SPICY SAT­IS­FAC­TION

Sichuan cui­sine has come a long way in Bei­jing and con­tin­ues to evolve with steady fol­low­ing. Ye Jun traces the fiery jour­ney.

China Daily (Hong Kong) - - SUNDAY FOOD -

At a time when many restau­rants see a de­cline in busi­ness, the long line at Meizhou Dongpo chain restau­rants is en­vi­able. The Sichuan food es­tab­lish­ment has seen an 8-per­cent in­crease in busi­ness from Jan­uary to May com­pared with the pre­vi­ous year.

re­cent govern­ment’s curb on spend­ing with pub­lic funds has af­fected many high­end eater­ies in Bei­jing. But like Meizhou Dongpo, Sichuan cui­sine seems to be an ex­cep­tion.

Salt, a restau­rant of­fer­ing Chongqing-style hot­pot which opened re­cently, re­flects the new trend.

Huang Ke, founder of Salt, says Chongqing hot­pot caters mostly to the mid­dle- and low­er­in­come mar­ket.

Orig­i­nally from Sichuan, he came to Bei­jing in 1983, and he has wit­nessed the de­vel­op­ment of Sichuan food in the cap­i­tal city.

In 1950s, the only Sichuan restau­rant was Sichuan Fan­dian in Don­grongx­ian Hutong, of­fer­ing high-end Sichuan dishes. Sichuan dishes were also avail­able at high-end places such as the Bei­jing Ho­tel.

In the 1990s, there were more Sichuan restau­rants. With the re­form and open­ing-up pol­icy, there were more im­mi­grants in the city in­clud­ing those from Sichuan prov­ince, who pro­moted the needs of their home-style cuisines.

Va­ri­ety and good taste are what at­tract cus­tomers to many small Chongqing snacks restau­rants on the street. But there were also restau­rants like South Beauty that give Sichuan cui­sine a face-lift by pre­sent­ing clas­sic Sichuan cui­sine in Western style for busi­ness-ori­ented cus­tomers.

The de­vel­op­ment of Meizhou Dongpo chain restau­rants in Bei­jing gives one an idea of how Sichuan restau­rant has made it big in the cap­i­tal city. The restau­rant was founded by a Sichuan cou­ple, who were or­di­nary chefs — one spe­cial­izes in hot dish, an­other in cold dishes.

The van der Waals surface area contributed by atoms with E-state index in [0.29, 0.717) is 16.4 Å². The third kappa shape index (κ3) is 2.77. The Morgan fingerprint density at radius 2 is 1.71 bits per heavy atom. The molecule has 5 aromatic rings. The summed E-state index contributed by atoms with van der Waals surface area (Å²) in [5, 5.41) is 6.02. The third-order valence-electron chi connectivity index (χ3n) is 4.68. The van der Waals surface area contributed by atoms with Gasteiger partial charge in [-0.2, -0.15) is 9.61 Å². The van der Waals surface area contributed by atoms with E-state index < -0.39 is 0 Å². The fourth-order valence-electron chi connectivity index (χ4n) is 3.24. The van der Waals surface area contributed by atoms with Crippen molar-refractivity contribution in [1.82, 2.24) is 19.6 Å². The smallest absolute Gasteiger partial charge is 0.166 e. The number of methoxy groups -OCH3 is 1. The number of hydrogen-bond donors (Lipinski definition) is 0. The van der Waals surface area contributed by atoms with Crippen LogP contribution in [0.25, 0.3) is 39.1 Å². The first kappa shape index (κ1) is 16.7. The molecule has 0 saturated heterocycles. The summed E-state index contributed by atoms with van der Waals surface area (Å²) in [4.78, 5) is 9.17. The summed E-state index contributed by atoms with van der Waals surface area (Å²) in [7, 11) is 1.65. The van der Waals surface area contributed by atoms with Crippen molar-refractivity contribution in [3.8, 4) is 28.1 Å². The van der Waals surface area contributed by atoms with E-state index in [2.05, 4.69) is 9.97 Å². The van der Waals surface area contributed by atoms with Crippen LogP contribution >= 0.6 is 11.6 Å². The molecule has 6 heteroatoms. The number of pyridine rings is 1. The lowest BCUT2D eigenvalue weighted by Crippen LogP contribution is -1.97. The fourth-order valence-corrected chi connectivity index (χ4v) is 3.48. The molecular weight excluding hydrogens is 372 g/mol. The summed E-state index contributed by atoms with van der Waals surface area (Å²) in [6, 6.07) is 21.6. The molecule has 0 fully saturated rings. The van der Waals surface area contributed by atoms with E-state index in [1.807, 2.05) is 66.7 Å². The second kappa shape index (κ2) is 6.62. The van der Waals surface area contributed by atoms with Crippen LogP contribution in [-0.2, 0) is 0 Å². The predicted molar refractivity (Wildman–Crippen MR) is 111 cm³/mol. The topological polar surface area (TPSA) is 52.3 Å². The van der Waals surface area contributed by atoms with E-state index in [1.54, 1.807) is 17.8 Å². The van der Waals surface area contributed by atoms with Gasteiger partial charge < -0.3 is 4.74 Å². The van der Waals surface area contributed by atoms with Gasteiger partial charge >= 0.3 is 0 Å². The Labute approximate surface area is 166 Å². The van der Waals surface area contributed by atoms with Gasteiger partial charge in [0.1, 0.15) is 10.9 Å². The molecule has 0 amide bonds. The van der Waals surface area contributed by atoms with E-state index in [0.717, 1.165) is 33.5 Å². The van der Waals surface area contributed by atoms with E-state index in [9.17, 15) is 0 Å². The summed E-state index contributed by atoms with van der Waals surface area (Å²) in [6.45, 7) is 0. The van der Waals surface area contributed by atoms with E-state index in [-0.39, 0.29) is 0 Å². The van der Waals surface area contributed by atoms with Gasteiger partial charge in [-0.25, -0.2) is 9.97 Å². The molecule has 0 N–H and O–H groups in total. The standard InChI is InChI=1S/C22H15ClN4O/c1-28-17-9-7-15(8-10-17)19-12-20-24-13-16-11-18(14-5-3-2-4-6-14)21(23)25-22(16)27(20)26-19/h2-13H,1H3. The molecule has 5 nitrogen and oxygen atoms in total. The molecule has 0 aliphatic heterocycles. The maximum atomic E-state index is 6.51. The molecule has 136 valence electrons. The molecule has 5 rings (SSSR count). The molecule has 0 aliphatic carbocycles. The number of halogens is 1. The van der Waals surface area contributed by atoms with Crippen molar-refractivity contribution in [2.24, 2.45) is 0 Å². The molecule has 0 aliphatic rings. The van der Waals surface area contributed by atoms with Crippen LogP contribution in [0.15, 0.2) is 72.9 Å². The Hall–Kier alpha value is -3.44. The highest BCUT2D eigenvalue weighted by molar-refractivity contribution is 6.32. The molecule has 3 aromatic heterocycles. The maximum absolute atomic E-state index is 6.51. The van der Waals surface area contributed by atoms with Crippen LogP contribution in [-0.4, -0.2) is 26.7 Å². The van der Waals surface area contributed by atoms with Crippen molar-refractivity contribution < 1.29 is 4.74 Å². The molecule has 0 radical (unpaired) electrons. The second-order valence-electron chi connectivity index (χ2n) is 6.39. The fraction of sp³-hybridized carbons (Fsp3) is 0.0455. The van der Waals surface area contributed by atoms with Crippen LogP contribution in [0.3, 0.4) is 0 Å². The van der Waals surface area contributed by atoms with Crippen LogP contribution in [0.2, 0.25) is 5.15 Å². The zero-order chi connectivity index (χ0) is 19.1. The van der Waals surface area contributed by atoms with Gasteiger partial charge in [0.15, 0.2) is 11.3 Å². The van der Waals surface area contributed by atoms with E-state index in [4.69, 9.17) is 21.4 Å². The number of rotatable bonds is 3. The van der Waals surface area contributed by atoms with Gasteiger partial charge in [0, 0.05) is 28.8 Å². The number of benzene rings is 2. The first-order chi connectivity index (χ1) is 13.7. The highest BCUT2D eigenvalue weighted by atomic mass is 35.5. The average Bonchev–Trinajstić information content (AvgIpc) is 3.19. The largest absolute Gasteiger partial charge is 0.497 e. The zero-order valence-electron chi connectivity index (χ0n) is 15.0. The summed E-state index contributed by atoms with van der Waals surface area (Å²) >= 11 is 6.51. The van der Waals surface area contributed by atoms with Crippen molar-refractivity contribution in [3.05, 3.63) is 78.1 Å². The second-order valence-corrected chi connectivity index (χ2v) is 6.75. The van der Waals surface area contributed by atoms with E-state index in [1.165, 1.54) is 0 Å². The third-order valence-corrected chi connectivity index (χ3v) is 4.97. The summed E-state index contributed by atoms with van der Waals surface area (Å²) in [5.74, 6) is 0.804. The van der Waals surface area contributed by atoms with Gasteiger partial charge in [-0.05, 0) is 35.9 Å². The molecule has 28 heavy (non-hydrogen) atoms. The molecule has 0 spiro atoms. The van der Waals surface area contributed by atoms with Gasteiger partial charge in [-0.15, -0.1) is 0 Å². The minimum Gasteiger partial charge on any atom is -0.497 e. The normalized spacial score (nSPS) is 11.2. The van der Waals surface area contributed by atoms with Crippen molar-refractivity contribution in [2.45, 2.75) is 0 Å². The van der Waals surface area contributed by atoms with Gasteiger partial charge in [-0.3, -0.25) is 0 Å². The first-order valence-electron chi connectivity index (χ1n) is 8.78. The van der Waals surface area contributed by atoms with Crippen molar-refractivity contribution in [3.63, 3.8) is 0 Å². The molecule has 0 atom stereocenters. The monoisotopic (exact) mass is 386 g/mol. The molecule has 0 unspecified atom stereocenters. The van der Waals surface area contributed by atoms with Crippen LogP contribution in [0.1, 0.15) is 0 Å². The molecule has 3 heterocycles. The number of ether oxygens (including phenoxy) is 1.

Since they set up the restau­rant group in 1996, it has grown into a food con­glom­er­ate with more than 80 branches, spe­cial­iz­ing not just in Chi­nese food, but also hot­pot, and tra­di­tional snacks.

Now Wang Gang, the hus­band, is the man­ager of the group. Liang Di, the wife, is in charge of cre­at­ing new dishes, which she loves to do.

“The whole con­cept is to pop­u­lar­ize high­end dishes, and make pop­u­lar dishes finer,” says Guo Xiaodong, deputy gen­eral man­ager of Meizhou Dongpo, em­pha­siz­ing that low­er­ing down the prices of dishes is one of their aims.

All the dishes they de­velop, ac­cord­ing to Guo, are what com­mon peo­ple like to see and eat.

Their new sum­mer dishes in­clude fresh and and spicy, tongue-numb­ing in­gre­di­ents in­clud­ing Sichuan pep­per­corn.

Huang Ke’s Huang Fam­ily Old Hot­pot Restau­rant has re­placed the tal­low with clear veg­etable oil, to re­duce the greasi­ness.

He has also toned down the spici­ness. But he still uses a very typ­i­cal Sichuan iron wok with eight square di­vi­sions in which one can boil dif­fer­ent in­gre­di­ents.

Some clas­sic in­gre­di­ents for Sichuan hot­pot still re­main un­ac­cept­able to for­eign­ers. For ex­am­ple, pork gi­blet, chit­ter­ling, pork blood bean curd, and pork brain.

That is why Du Fei, ex­ec­u­tive chef with Shang Palace, Shangri-La Ho­tel Chengdu, only uses in­gre­di­ents most peo­ple can ac­cept.

The 40-year-old Sichuan na­tive be­came a chef 23 years ago.

“The chefs I met when I first started cook­ing were rather con­ser­va­tive in terms of the in­gre­di­ents they use, and the way they cook,” he says. “But now chefs are widely trav­eled. They have be­come more open-minded and dare to make changes.”

Boiled fish in soup with sour pre­served veg­etable is a very tra­di­tional Sichuan dish. Tra­di­tion­ally, chefs cook the dish with pep­per and black vine­gar be­sides red pep­per. Du has re­placed it with yel­low pep­per sauce from Hainan, white Chi­nese pep­per and Zhe­jiang vine­gar. It makes the dish look more ap­pe­tiz­ing and still taste good.

Du says the trend of Sichuan cui­sine has moved from strong tastes and fra­grant aro­mas to healthy, orig­i­nal taste.

“In­creas­ingly, peo­ple are ask­ing for or­ganic in­gre­di­ents. At the same time, dishes have be­come more pop­u­lar­ized, than high-end,” he says. Con­tact the writer at yejun@chi­nadaily.com.cn.

PRO­VIDED TO CHINA DAILY

Dan­dan noo­dles cooked by chef Du Fei at Shang Palace in Shangri-La Ho­tel Chengdu.

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